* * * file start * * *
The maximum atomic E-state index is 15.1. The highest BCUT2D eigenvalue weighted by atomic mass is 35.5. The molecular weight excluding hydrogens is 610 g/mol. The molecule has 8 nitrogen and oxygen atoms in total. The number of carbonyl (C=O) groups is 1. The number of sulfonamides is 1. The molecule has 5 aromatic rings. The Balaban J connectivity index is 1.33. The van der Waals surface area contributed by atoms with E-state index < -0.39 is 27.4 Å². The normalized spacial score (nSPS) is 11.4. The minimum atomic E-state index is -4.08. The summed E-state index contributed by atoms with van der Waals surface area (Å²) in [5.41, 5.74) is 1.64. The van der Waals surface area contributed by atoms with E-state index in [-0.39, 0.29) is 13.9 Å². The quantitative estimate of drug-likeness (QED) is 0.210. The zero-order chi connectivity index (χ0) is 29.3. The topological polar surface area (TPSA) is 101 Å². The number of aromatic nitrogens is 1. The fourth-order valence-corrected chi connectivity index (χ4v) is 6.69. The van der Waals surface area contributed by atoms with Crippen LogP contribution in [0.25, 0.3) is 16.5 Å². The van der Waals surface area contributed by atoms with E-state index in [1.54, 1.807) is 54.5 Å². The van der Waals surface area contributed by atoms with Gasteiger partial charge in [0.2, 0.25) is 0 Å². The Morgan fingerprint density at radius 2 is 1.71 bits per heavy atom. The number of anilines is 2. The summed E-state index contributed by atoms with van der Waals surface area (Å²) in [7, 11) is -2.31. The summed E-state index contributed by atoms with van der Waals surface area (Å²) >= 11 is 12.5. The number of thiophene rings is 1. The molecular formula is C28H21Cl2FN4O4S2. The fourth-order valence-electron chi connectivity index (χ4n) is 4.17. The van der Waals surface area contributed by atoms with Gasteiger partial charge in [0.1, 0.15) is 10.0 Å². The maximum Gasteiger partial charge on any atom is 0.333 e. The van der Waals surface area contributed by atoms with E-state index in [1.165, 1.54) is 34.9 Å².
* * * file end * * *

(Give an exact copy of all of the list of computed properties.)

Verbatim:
The maximum atomic E-state index is 15.1. The highest BCUT2D eigenvalue weighted by atomic mass is 35.5. The molecular weight excluding hydrogens is 610 g/mol. The molecule has 8 nitrogen and oxygen atoms in total. The number of carbonyl (C=O) groups is 1. The number of sulfonamides is 1. The molecule has 5 aromatic rings. The Balaban J connectivity index is 1.33. The van der Waals surface area contributed by atoms with E-state index < -0.39 is 27.4 Å². The normalized spacial score (nSPS) is 11.4. The minimum atomic E-state index is -4.08. The summed E-state index contributed by atoms with van der Waals surface area (Å²) in [5.41, 5.74) is 1.64. The van der Waals surface area contributed by atoms with E-state index in [-0.39, 0.29) is 13.9 Å². The quantitative estimate of drug-likeness (QED) is 0.210. The zero-order chi connectivity index (χ0) is 29.3. The topological polar surface area (TPSA) is 101 Å². The number of aromatic nitrogens is 1. The fourth-order valence-corrected chi connectivity index (χ4v) is 6.69. The van der Waals surface area contributed by atoms with Crippen LogP contribution in [0.25, 0.3) is 16.5 Å². The van der Waals surface area contributed by atoms with E-state index in [1.54, 1.807) is 54.5 Å². The van der Waals surface area contributed by atoms with Gasteiger partial charge in [0.2, 0.25) is 0 Å². The Morgan fingerprint density at radius 2 is 1.71 bits per heavy atom. The number of anilines is 2. The summed E-state index contributed by atoms with van der Waals surface area (Å²) in [7, 11) is -2.31. The summed E-state index contributed by atoms with van der Waals surface area (Å²) >= 11 is 12.5. The number of thiophene rings is 1. The molecular formula is C28H21Cl2FN4O4S2. The fourth-order valence-electron chi connectivity index (χ4n) is 4.17. The van der Waals surface area contributed by atoms with Gasteiger partial charge in [0.1, 0.15) is 10.0 Å². The maximum Gasteiger partial charge on any atom is 0.333 e. The van der Waals surface area contributed by atoms with E-state index in [1.165, 1.54) is 34.9 Å².